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An up-to-date archive of major press coverage of CCR's work and opinion pieces. Articles are available either on the original publisher's site or as a PDF.
The Justice Department, which in 2002 gave the C.I.A. legal approval for waterboarding and other tough interrogation methods, is reviewing whether agency officials broke the law by destroying videotapes of those very methods.
Congressional Democrats demand a Justice Department investigation into whether the CIA obstructed justice by destroying videotapes that documented harsh 2002 interrogations of two alleged terrorists.
The Justice Department and the CIA announced yesterday that they have started a preliminary inquiry into the CIA's 2005 destruction of videotapes that depicted harsh interrogation of two terrorism suspects.
Majid Khan, the first of the so-clled high-value Guantanamo detainees to have seen a lawyer claims he was subjected to "state-sanctioned torture" while in secret C.I.A. prisons, and he has asked for a court order…
The Supreme Court last week took another shot at resolving some ofthe questions surrounding the Guantanamo Bay prison camp, which for many critics has become an international symbol of unchecked executive power and human rights abuses. The fate…
The Justice Department and the CIA's internal watchdog unit yesterday began a joint preliminary inquiry into the spy agency's destruction of hundreds of hours of videotapes showing interrogations of top operatives of al-Qaeda. Lawyers with the Center for Constitutional…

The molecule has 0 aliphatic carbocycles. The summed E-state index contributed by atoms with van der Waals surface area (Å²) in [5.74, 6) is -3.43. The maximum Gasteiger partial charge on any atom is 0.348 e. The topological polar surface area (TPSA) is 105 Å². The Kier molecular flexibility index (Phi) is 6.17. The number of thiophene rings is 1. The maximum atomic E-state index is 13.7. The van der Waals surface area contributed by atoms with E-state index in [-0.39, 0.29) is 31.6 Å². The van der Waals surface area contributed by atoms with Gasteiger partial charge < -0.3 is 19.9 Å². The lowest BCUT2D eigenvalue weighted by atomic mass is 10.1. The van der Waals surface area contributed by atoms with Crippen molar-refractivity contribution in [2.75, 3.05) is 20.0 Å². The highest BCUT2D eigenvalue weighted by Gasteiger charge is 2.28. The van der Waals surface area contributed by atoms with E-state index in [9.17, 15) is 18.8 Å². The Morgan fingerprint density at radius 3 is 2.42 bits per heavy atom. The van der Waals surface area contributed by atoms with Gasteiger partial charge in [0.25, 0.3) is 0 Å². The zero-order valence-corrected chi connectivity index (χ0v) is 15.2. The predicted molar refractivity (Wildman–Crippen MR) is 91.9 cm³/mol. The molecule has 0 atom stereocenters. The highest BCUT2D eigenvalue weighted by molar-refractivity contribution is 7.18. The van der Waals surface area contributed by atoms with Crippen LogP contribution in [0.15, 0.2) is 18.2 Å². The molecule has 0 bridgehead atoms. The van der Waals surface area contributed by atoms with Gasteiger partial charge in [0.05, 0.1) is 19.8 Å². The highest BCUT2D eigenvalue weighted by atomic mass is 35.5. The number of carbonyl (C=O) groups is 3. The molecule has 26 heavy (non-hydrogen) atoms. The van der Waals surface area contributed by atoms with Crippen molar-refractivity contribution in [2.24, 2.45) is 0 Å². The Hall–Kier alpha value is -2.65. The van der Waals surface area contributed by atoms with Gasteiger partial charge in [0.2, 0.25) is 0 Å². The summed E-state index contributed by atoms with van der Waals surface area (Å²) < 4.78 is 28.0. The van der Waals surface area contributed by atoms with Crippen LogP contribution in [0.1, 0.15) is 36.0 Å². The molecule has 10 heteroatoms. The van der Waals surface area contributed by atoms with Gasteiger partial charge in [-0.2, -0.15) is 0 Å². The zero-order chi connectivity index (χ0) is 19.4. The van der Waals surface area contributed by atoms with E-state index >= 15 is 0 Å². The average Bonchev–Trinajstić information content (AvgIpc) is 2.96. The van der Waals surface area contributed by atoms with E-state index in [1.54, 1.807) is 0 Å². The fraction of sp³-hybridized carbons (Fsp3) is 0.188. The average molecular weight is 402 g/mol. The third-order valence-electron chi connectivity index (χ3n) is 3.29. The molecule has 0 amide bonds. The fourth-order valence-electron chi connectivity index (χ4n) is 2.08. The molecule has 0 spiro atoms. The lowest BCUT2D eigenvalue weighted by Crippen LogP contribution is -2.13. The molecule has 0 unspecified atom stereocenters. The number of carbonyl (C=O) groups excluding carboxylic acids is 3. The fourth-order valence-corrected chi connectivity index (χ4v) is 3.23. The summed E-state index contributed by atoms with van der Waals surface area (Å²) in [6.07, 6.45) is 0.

The Justice Department and the CIA's internal watchdog unit yesterday began a joint prehminary inquiry into the spy agency's destruction of hundreds of hours of videotapes showing interrogations of top operatives of al-Qaeda.
In a potentially landmark case, at least four justices cast doubt on administration efforts to deny Guantanamo Bay detainees traditional legal rights.
The Supreme Court on Wednesday will take another shot at resolving some of the questions surrounding the prison camp, which for many critics has become an international symbol of unchecked executive power and human-rights abuses.
On December 5, CCR and co-counsel will argue in the Supreme Court what is perhaps the most important habeas case in modern history.